Price: $25 for a three-course meal or à la carte.
Menu/details: Holiday stall only
2020 O St., NW; 202-496-2020
This funky Dupont Circle spot says “gobble tov!” to the holiday with an eclectic spread, including an appetizer buffet with everything from gefilte fish to a peanut butter “station” (not to be combined), and seated entrées like fried turkey and barbecue brisket. Most everything is for sale here, so you could pick up your Hanukkah presents, too.
Price: $70 for an appetizer and dessert buffet plus seated entrées/sides.
1341 H St., NE; 202-388-3833
This Jewish-Irish H Street spot is a year-round cultural mashup, so obviously there’s plenty of Thanksgivukkah spirit. The tavern is closed November 28 but offers a variety of specials from November 27 through December 4 like apple-cinnamon- or pickle-infused bourbon, Manischewitz-glazed wings, and pulled-brisket sliders. Celebrate the last night of Hanukkah with a Shmaltz tap takeover.
Price: À la carte.
Daunted by tackling a full Thanksgiving meal? Luckily a host of chefs—including some from Washington’s top restaurants—are here to help. Most offer a range of possibilities for every stage of your feast, from pre-brined birds to roasted heritage turkeys, tasty sides, desserts, or a full soup-to-nuts (er, turkey-to-pie) spread.
The feast: Get into the Southern spirit with a New Orleans-inspired spread of roasted or fried Cajun turkey, cornbread-andouille stuffing, mac and cheese, and more.
Serves: About eight, with a 16-to-18-pound gobbler, gravy, four sides, and biscuits ($175). Sides can also be ordered à la carte.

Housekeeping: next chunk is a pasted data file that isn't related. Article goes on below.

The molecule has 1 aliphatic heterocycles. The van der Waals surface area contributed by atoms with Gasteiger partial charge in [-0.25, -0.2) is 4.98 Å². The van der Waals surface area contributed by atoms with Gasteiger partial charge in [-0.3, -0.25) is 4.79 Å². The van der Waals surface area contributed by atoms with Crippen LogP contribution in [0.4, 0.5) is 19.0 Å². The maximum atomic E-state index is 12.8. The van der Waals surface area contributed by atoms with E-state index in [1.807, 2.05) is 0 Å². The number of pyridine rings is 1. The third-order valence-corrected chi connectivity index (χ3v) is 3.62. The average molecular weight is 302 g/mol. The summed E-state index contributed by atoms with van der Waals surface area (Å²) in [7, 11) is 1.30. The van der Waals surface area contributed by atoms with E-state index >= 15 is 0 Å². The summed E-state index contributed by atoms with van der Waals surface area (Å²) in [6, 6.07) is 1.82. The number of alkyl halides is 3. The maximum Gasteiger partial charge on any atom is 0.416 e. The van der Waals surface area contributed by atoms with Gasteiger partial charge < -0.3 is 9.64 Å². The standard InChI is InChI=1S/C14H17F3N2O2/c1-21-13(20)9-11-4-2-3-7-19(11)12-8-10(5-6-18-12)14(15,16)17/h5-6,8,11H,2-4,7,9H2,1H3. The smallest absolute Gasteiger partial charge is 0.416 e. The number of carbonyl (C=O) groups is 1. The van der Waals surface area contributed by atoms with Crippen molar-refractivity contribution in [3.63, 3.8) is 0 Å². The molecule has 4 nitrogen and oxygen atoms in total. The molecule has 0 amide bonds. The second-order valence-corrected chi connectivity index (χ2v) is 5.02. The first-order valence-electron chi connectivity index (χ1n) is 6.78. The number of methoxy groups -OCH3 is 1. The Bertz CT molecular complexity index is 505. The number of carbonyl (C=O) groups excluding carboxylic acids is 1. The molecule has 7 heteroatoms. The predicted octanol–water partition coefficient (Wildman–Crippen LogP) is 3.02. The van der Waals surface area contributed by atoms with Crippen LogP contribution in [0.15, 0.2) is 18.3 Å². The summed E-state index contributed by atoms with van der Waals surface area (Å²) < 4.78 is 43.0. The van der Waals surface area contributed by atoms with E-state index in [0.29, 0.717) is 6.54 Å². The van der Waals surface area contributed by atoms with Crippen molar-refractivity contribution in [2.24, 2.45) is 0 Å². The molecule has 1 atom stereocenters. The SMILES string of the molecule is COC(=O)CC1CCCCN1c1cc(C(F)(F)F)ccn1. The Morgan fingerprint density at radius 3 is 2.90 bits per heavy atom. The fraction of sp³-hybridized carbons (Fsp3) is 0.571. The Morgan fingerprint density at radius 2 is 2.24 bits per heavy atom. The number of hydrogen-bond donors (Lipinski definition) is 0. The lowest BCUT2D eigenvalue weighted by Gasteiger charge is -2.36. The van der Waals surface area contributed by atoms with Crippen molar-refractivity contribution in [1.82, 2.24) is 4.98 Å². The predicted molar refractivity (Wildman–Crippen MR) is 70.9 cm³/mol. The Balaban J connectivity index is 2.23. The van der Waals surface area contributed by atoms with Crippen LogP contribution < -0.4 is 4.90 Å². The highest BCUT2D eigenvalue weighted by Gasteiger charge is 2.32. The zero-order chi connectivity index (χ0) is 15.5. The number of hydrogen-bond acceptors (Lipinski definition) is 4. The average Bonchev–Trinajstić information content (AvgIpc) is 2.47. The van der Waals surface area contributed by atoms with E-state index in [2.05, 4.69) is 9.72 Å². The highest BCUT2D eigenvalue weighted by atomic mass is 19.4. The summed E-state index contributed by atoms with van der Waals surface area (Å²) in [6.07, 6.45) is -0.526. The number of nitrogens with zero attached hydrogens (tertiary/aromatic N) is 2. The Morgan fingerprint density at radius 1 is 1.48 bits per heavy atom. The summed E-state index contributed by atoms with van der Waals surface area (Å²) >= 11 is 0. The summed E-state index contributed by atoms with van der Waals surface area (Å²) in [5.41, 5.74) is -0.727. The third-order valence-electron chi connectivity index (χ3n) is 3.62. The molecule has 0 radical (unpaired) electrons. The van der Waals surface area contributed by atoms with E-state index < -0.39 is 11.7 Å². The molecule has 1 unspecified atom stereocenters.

Details: Place orders by 5 on Thursday, November 21, for pickup between 11 and 1 on Thanksgiving Day.
The feast: You’ll find a large variety of seafood and land-fare at the restaurant’s market, from ready-to-cook Amish turkeys to freshly shucked oyster platters, sides, pies, and more.
Serves: Most items, including turkeys, vary by order.
Details: Order through Sunday, November 24, for pickup on Wednesday, November 27.
The feast: An elegant spread includes a roasted free-range bird, sides such as oyster-chorizo stuffing and bacon-cranberry Brussels sprouts, breads, apple pie, and more.
Serves: Six to eight ($300 before tax).
Details: Order until Saturday, November 23, for pickup on November 27 (11 to 7) or Thanksgiving Day (11 to 2).
The feast: Chef Bart Vandaele caters to both large and small gatherings, offering a 17-pound bird or a stuffed breast for four, plus sides and appetizers of all quantities.
Serves: Anywhere from an eight-person full meal ($169 includes the turkey and five sides) to à-la-carte sides and desserts.
Details: Order by Monday, November 25, for pickup on Thanksgiving Day between 10 and noon.
The feast: Chef Victor Albisu gives Turkey Day a Latin twist with Peruvian chicken-style roast turkey and sides such as charred Brussels sprouts and canela candied yams.
Serves: Six to eight for the turkey ($110). Prices of sides vary.
Details: Order by Sunday, November 24, for pickup on Wednesday, November 27, or until noon on Thanksgiving Day.
The feast: Thanksgiving gets a Texas twist with pit-smoked turkeys and fixins like green bean casserole, skillet cornbread, and mac and cheese. Pies in flavors such as bourbon-pecan round out the meal.
Serves: Meals can be ordered for 5 to 8, 10 to 12, or à la carte (prices vary).
Details: Place orders by Friday, November 22, for pickup on Wednesday, November 27 (3 to 5) or Thanksgiving day (9 to noon).
The feast: Go Greek for Thanksgiving with Mike Isabella’s wood-spit-roasted birds, squash orzotto, lemony roasted potatoes, and more.
Serves: The 14-to-16-pound turkeys serve eight to ten ($120); sides vary.
Details: Order by Sunday, November 24, for pickup on Thanksgiving Day between 8:30 and 11.